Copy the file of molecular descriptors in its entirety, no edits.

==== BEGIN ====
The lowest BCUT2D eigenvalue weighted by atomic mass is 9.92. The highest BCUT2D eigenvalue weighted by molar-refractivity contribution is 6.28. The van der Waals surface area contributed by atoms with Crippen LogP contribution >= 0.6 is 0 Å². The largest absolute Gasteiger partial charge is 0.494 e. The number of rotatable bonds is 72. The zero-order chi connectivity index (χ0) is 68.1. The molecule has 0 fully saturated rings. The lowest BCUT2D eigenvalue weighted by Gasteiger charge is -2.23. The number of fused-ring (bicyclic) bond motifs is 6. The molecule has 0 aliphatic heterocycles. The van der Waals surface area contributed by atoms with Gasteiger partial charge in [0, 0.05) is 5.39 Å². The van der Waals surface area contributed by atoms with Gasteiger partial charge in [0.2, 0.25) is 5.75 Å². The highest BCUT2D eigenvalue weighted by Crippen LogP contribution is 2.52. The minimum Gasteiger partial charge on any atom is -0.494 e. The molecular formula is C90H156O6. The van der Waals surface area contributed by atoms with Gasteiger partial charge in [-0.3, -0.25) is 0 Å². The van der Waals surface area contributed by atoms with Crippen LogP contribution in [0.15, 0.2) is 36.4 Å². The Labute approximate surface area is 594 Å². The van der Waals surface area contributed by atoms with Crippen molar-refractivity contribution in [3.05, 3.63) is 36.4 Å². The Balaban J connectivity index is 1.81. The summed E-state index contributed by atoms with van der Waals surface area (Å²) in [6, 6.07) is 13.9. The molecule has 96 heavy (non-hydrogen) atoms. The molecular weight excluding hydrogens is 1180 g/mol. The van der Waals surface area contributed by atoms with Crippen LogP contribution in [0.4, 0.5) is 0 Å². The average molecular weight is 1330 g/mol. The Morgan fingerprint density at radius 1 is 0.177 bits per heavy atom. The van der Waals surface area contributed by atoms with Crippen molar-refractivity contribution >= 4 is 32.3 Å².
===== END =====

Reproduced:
The lowest BCUT2D eigenvalue weighted by atomic mass is 9.92. The highest BCUT2D eigenvalue weighted by molar-refractivity contribution is 6.28. The van der Waals surface area contributed by atoms with Crippen LogP contribution >= 0.6 is 0 Å². The largest absolute Gasteiger partial charge is 0.494 e. The number of rotatable bonds is 72. The zero-order chi connectivity index (χ0) is 68.1. The molecule has 0 fully saturated rings. The lowest BCUT2D eigenvalue weighted by Gasteiger charge is -2.23. The number of fused-ring (bicyclic) bond motifs is 6. The molecule has 0 aliphatic heterocycles. The van der Waals surface area contributed by atoms with Gasteiger partial charge in [0, 0.05) is 5.39 Å². The van der Waals surface area contributed by atoms with Gasteiger partial charge in [0.2, 0.25) is 5.75 Å². The highest BCUT2D eigenvalue weighted by Crippen LogP contribution is 2.52. The minimum Gasteiger partial charge on any atom is -0.494 e. The molecular formula is C90H156O6. The van der Waals surface area contributed by atoms with Gasteiger partial charge in [-0.3, -0.25) is 0 Å². The van der Waals surface area contributed by atoms with Crippen LogP contribution in [0.15, 0.2) is 36.4 Å². The Labute approximate surface area is 594 Å². The van der Waals surface area contributed by atoms with Crippen molar-refractivity contribution in [3.05, 3.63) is 36.4 Å². The Balaban J connectivity index is 1.81. The summed E-state index contributed by atoms with van der Waals surface area (Å²) in [6, 6.07) is 13.9. The molecule has 96 heavy (non-hydrogen) atoms. The molecular weight excluding hydrogens is 1180 g/mol. The van der Waals surface area contributed by atoms with Crippen LogP contribution in [0.4, 0.5) is 0 Å². The average molecular weight is 1330 g/mol. The Morgan fingerprint density at radius 1 is 0.177 bits per heavy atom. The van der Waals surface area contributed by atoms with Crippen molar-refractivity contribution >= 4 is 32.3 Å².